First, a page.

• Holograms, 3-dimensional projections of images, can feel even more realistic than characters in a virtual world, though they require space to project and are a bit further away than VR and AR from being useful in practice on a regular basis. Holograms, like VR, can be tremendously useful for realistic simulation-based learning.
  • Artificial Intelligence (AI): AI can be very useful for analyzing learner performance and, for example, recommending learning experiences for a learner to consider. In my view, a potentially even more-valuable use of AI techniques is within the learning experiences themselves. For example, imagine a sales simulation that involved an artificially-intelligent coaching component that helped the employee through realistic sales situations.

The above concepts and techniques can allow us to reimagine and reinvent the world of learning and development, using new technologies to make use of progressive approaches to learning that are engaging, effective, and personalized. In my view, modern workers are ready for, and will need, a modern approach to learning and development. New technologies along with progressive, engaging approaches to learning and performance can be the perfect fit for the changing world of work.

Autorenfoto_David Guralnick
David Guralnick
President and CEO bei Kaleidoscope Learning

Over the past 30 years, Dr. David Guralnick has led the design of innovative e-learning scenarios, courses, and simulations; performance-support systems; and authoring tools. His approach to his work synthesizes concepts from the fields of computer science, instructional design, and cognitive psychology. Dr. Guralnick is an e-learning consultant to a variety of organizations, ranging from multinational and Fortune 500 companies to non-profits; president of the International E-Learning Association; a keynote speaker at international conferences; founder of the International Conference on E-Learning in the Workplace; Editor-in-Chief of the International Journal on Advanced Corporate Learning; Chair of the International E-Learning Awards; and an Adjunct Professor at Columbia University. His work has been featured in Wired magazine, Training magazine (as an Editor’s Choice), and the Wall Street Journal, and he is the recipient of numerous e-learning design awards.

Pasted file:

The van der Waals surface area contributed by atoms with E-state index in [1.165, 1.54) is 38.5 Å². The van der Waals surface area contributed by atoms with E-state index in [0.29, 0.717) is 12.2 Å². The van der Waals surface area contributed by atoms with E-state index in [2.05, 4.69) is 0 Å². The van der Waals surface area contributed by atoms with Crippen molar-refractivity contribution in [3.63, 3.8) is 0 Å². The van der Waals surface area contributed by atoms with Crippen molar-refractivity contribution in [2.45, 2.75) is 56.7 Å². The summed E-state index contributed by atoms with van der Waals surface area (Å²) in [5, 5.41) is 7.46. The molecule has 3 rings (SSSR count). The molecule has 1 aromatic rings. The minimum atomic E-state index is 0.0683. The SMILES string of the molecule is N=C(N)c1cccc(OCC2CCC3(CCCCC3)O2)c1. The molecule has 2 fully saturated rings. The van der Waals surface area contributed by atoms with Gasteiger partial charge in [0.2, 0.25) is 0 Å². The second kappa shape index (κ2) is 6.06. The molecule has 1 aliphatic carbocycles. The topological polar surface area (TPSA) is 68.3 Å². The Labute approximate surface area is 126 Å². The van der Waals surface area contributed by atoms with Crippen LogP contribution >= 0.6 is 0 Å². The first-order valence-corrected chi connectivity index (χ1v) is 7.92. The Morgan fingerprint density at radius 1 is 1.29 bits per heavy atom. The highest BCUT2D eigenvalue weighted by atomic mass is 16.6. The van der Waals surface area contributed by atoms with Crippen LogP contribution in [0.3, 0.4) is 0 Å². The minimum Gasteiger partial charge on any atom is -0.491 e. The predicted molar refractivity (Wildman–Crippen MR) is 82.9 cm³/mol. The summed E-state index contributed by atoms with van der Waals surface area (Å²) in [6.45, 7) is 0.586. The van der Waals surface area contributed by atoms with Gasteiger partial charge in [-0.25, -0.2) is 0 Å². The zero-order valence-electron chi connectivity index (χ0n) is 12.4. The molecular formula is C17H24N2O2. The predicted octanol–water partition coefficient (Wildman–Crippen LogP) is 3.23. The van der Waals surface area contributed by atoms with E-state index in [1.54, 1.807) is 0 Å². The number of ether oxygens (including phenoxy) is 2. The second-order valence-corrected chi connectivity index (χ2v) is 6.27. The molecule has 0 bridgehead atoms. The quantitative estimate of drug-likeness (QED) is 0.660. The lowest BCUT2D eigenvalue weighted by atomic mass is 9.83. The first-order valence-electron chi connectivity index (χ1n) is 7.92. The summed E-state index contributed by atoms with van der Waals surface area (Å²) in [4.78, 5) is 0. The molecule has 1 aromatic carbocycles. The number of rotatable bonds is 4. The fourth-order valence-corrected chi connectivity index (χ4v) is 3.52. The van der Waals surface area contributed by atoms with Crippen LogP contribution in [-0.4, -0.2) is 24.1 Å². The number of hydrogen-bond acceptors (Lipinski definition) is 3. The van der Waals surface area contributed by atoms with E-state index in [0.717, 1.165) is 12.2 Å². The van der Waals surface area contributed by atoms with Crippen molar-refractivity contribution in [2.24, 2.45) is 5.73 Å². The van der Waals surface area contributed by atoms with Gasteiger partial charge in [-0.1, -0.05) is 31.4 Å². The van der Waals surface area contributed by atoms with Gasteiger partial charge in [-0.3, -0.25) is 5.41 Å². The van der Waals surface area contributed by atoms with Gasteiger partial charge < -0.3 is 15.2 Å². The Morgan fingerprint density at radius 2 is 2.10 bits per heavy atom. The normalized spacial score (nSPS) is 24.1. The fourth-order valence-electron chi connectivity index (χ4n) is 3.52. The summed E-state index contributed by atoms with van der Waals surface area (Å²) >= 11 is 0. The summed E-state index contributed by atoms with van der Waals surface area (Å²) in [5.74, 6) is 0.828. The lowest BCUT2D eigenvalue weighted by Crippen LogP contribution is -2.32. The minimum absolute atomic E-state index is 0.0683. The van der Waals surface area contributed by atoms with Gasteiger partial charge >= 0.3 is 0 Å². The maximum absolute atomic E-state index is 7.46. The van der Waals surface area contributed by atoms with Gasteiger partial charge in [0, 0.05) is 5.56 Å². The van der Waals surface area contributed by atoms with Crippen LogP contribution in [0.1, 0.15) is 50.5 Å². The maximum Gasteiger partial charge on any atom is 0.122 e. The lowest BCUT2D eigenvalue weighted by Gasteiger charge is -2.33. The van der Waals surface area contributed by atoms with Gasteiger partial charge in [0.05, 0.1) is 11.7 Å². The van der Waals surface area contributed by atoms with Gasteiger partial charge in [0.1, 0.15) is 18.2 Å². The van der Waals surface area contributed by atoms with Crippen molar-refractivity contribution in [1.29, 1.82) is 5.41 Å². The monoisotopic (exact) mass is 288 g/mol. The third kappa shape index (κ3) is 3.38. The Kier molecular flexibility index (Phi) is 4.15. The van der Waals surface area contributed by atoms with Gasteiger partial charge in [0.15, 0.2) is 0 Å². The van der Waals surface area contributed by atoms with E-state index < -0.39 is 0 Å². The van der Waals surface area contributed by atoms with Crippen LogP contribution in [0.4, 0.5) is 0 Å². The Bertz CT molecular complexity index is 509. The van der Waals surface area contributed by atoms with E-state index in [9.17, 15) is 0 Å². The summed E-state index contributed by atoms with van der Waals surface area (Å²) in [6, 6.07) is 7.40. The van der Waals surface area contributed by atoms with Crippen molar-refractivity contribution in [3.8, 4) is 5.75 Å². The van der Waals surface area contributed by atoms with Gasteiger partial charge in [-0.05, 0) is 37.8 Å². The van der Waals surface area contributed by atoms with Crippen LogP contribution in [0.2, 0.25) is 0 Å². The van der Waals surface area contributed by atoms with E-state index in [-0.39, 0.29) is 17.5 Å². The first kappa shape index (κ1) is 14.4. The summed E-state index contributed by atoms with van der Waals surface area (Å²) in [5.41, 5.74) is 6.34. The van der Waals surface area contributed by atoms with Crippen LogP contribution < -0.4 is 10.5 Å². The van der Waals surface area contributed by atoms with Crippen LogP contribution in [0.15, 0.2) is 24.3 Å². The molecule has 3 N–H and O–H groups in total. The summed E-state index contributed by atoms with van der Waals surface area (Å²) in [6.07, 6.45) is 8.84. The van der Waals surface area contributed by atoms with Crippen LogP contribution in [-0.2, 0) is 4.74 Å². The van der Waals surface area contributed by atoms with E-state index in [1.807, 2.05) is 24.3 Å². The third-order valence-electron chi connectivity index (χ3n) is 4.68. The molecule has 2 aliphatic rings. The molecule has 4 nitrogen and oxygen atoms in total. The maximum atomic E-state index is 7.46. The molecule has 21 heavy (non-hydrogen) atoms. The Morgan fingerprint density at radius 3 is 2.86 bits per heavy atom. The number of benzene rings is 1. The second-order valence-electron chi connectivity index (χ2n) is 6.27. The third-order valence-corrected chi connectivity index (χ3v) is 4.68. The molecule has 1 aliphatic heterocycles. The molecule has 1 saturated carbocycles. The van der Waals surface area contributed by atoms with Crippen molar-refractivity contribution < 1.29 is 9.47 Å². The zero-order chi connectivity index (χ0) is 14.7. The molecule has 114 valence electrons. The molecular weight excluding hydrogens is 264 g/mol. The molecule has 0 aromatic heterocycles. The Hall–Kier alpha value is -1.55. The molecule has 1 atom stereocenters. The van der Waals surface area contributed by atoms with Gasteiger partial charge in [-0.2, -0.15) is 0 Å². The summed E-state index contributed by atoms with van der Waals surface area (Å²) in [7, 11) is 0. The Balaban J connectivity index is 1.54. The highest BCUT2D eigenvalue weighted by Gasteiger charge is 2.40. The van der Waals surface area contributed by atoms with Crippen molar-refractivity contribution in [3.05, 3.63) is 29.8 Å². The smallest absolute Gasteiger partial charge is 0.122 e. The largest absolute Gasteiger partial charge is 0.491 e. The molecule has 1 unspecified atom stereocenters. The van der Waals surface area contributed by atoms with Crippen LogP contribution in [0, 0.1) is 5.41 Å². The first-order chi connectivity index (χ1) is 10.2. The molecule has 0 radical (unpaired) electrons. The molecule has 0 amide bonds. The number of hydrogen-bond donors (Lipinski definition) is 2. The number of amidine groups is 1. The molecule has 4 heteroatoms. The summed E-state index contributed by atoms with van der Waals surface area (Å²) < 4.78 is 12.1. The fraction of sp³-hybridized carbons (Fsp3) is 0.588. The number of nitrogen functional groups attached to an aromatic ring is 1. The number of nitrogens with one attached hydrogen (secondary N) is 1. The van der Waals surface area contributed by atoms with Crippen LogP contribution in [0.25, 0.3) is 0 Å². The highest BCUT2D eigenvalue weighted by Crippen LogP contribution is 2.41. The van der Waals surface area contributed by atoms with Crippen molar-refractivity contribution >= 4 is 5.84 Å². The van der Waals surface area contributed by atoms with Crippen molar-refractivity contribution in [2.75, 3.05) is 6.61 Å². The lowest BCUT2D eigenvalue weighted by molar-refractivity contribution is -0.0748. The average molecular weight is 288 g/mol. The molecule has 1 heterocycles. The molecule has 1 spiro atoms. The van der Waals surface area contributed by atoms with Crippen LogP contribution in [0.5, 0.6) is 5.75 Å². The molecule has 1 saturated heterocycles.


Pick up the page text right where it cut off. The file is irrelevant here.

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David Guralnick

Over the past 30 years, Dr. David Guralnick has led the design of innovative e-learning scenarios, courses, and simulations; performance-support systems; and authoring tools. His approach to his work synthesizes concepts from the fields of computer science, instructional design, and cognitive psychology. Dr. Guralnick is an e-learning consultant to a variety of organizations, ranging from multinational and Fortune 500 companies to non-profits; president of the International E-Learning Association; a keynote speaker at international conferences; founder of the International Conference on E-Learning in the Workplace; Editor-in-Chief of the International Journal on Advanced Corporate Learning; Chair of the International E-Learning Awards; and an Adjunct Professor at Columbia University. His work has been featured in Wired magazine, Training magazine (as an Editor’s Choice), and the Wall Street Journal, and he is the recipient of numerous e-learning design awards.